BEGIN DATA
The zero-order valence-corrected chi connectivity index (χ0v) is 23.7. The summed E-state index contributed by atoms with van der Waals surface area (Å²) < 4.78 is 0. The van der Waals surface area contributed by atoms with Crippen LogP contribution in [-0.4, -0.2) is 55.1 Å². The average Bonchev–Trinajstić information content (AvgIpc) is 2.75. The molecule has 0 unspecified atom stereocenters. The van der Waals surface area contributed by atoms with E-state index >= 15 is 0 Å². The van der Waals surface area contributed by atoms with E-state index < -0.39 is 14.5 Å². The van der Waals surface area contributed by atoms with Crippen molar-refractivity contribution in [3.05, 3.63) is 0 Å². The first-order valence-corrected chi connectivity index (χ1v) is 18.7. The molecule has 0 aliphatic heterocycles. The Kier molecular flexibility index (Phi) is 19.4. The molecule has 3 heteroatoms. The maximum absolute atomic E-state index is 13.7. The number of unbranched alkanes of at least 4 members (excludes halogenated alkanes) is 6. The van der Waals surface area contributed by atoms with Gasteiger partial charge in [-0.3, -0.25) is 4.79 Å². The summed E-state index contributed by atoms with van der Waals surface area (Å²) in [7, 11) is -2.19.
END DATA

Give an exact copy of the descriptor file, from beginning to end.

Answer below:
The zero-order valence-corrected chi connectivity index (χ0v) is 23.7. The summed E-state index contributed by atoms with van der Waals surface area (Å²) < 4.78 is 0. The van der Waals surface area contributed by atoms with Crippen LogP contribution in [-0.4, -0.2) is 55.1 Å². The average Bonchev–Trinajstić information content (AvgIpc) is 2.75. The molecule has 0 unspecified atom stereocenters. The van der Waals surface area contributed by atoms with E-state index >= 15 is 0 Å². The van der Waals surface area contributed by atoms with E-state index < -0.39 is 14.5 Å². The van der Waals surface area contributed by atoms with Crippen molar-refractivity contribution in [3.05, 3.63) is 0 Å². The first-order valence-corrected chi connectivity index (χ1v) is 18.7. The molecule has 0 aliphatic heterocycles. The Kier molecular flexibility index (Phi) is 19.4. The molecule has 3 heteroatoms. The maximum absolute atomic E-state index is 13.7. The number of unbranched alkanes of at least 4 members (excludes halogenated alkanes) is 6. The van der Waals surface area contributed by atoms with Gasteiger partial charge in [-0.3, -0.25) is 4.79 Å². The summed E-state index contributed by atoms with van der Waals surface area (Å²) in [7, 11) is -2.19.